Activists, Fighting Environmental Racism, Call For ‘Clean Air Revolution’ In Black Communities

“There are deep disparities between children in DC,” she added. “These areas have the highest rates of every disease…Residents living in these wards have higher mortality, stroke, COPD and lung cancer … Redlining is most evident in DC.”

Maryland State Representative Deni Tavares substantiated Crawford’s findings.

“I am a chemist. I worked at the EPA in enforcement of Super Fund sites. I saw the discrepancies. Prince George’s County has the worst air quality in the state. A landfill sits in Prince George’s County. All landfills sit in communities of color and there is a high degree of dumping in our community.”

Tavares, who represents District 2 in Maryland, said she is or has used legislation to target anti-fracking, eliminating Styrofoam and plastic straws. She said she is working resolutely to bring about transit equity and said environmental justice translates to preserve, protect and empower communities.

Antoine Thompson, executive director of the Greater Washington Region Clean Cities Coalition (GWRCC), a leading public-private entity that focuses on clean energy, transportation and environmental justice and equity, moderated the panel discussion. He told a Trice Edney News Wire reporter that environmental justice is definitely a human rights issue.

“The fact that we have so much data out there shows that based on zip codes and life expectancy, Black and brown people live shorter lives based on where water and transportation is,” he said. “It depends on the streetscape, the amount of cars and crime versus exercising … this is not by accident. Yes, it’s significant.”

The forum was sponsored by the GWRCC and Clean Fuels Alliance America as the launch of an Environmental Justice Community Forum Series, “a collaboration aimed at raising awareness and fostering dialogue on environmental justice (EJ) and the vital role of biodiesel in underserved or disadvantaged communities,” a statement described.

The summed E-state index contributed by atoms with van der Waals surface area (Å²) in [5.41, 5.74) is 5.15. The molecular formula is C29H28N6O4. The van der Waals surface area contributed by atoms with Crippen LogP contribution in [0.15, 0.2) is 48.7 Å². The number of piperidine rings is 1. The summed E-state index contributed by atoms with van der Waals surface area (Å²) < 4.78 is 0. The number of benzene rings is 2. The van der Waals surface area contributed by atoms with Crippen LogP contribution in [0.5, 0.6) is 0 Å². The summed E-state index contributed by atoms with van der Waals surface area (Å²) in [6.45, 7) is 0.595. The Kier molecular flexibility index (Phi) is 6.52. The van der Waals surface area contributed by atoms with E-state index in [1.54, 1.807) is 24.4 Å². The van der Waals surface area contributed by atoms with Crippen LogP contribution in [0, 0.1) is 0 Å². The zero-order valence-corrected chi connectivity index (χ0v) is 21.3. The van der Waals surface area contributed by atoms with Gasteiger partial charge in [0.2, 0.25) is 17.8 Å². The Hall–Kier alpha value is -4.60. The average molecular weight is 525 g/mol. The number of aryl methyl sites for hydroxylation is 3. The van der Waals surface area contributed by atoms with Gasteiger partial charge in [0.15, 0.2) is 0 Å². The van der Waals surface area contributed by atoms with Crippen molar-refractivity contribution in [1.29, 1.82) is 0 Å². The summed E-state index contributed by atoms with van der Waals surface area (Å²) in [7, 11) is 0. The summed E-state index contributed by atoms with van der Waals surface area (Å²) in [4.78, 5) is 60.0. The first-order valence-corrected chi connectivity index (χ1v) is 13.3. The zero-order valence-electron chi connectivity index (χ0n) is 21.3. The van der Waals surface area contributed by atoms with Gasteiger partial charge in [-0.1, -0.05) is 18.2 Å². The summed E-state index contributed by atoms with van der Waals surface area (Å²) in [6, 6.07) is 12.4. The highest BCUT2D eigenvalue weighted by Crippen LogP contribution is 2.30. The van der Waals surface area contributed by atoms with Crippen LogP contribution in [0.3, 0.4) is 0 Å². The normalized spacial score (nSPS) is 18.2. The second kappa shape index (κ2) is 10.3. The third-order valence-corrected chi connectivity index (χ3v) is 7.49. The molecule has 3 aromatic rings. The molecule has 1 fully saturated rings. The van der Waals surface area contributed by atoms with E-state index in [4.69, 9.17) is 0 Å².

Thompson said asthma is not hereditary although that’s usually taught in many African-American households. “It’s fixable problem. Transportation is a big part of it. In DC, transportation is a significant driver … (and) zip codes matter …”

Thompson said having these conversations is critical.

“These conversations need to happen and are not,” he said. “There should be conversations about pollution from transportation, energy and the environment … 10,000 people are here (at the CBC Annual Legislative Weekend), there are 100 forums and just two are on environmental justice.”  

Dennis Chestnut, executive director of Groundwork Anacostia River DC, agreed that environmental rights has become human rights. One task facing activists and others is bringing together or at least being aware of all the disparate pieces of the environmental justice ecosystem.

“We have a handle on segments of the problem. It’s kinda like puzzles – one thing connecting to another, opening things up and moving us along,” Chestnut said.

As the conversation progressed, panelists emphasized that despite the often-deleterious effects of environmental injustices, there are numerous ways that individuals, organizations and governments are seeking to implement programs and strategies to address the issue.

Crawford and each of her colleagues on the panel went beyond diagnosing the various ills of environmental injustice and the attendant disparities and talked about programs, initiatives, campaigns, strategies and community collaboration and action.